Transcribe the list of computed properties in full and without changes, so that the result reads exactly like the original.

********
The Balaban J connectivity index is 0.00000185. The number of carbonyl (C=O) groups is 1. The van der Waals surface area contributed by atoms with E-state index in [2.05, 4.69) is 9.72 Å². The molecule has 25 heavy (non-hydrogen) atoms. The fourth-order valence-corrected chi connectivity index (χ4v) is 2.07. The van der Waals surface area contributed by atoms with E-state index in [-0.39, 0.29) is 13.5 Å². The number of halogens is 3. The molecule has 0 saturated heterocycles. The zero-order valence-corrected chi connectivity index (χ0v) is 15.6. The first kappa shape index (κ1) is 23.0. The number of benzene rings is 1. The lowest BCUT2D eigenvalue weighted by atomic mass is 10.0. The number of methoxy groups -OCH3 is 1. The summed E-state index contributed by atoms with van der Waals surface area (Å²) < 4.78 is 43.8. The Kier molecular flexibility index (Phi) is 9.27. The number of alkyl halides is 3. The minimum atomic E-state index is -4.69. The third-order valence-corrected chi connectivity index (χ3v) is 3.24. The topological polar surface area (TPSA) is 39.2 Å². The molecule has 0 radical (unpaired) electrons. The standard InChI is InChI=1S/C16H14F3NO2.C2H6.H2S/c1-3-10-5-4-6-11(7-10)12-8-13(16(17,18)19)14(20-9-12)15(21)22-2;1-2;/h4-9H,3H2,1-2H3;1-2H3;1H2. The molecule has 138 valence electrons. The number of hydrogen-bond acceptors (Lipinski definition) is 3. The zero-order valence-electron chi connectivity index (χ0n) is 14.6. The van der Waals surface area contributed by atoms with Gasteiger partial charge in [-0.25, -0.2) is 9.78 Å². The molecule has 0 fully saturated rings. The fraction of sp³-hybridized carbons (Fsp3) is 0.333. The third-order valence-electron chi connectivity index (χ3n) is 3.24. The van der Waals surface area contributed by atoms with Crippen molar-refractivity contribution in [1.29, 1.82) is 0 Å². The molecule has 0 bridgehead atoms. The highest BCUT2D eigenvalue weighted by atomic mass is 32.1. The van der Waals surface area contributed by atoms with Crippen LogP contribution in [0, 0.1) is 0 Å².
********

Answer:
The Balaban J connectivity index is 0.00000185. The number of carbonyl (C=O) groups is 1. The van der Waals surface area contributed by atoms with E-state index in [2.05, 4.69) is 9.72 Å². The molecule has 25 heavy (non-hydrogen) atoms. The fourth-order valence-corrected chi connectivity index (χ4v) is 2.07. The van der Waals surface area contributed by atoms with E-state index in [-0.39, 0.29) is 13.5 Å². The number of halogens is 3. The molecule has 0 saturated heterocycles. The zero-order valence-corrected chi connectivity index (χ0v) is 15.6. The first kappa shape index (κ1) is 23.0. The number of benzene rings is 1. The lowest BCUT2D eigenvalue weighted by atomic mass is 10.0. The number of methoxy groups -OCH3 is 1. The summed E-state index contributed by atoms with van der Waals surface area (Å²) < 4.78 is 43.8. The Kier molecular flexibility index (Phi) is 9.27. The number of alkyl halides is 3. The minimum atomic E-state index is -4.69. The third-order valence-corrected chi connectivity index (χ3v) is 3.24. The topological polar surface area (TPSA) is 39.2 Å². The molecule has 0 radical (unpaired) electrons. The standard InChI is InChI=1S/C16H14F3NO2.C2H6.H2S/c1-3-10-5-4-6-11(7-10)12-8-13(16(17,18)19)14(20-9-12)15(21)22-2;1-2;/h4-9H,3H2,1-2H3;1-2H3;1H2. The molecule has 138 valence electrons. The number of hydrogen-bond acceptors (Lipinski definition) is 3. The zero-order valence-electron chi connectivity index (χ0n) is 14.6. The van der Waals surface area contributed by atoms with Gasteiger partial charge in [-0.25, -0.2) is 9.78 Å². The molecule has 0 fully saturated rings. The fraction of sp³-hybridized carbons (Fsp3) is 0.333. The third-order valence-electron chi connectivity index (χ3n) is 3.24. The van der Waals surface area contributed by atoms with Crippen molar-refractivity contribution in [1.29, 1.82) is 0 Å². The molecule has 0 bridgehead atoms. The highest BCUT2D eigenvalue weighted by atomic mass is 32.1. The van der Waals surface area contributed by atoms with Crippen LogP contribution in [0, 0.1) is 0 Å².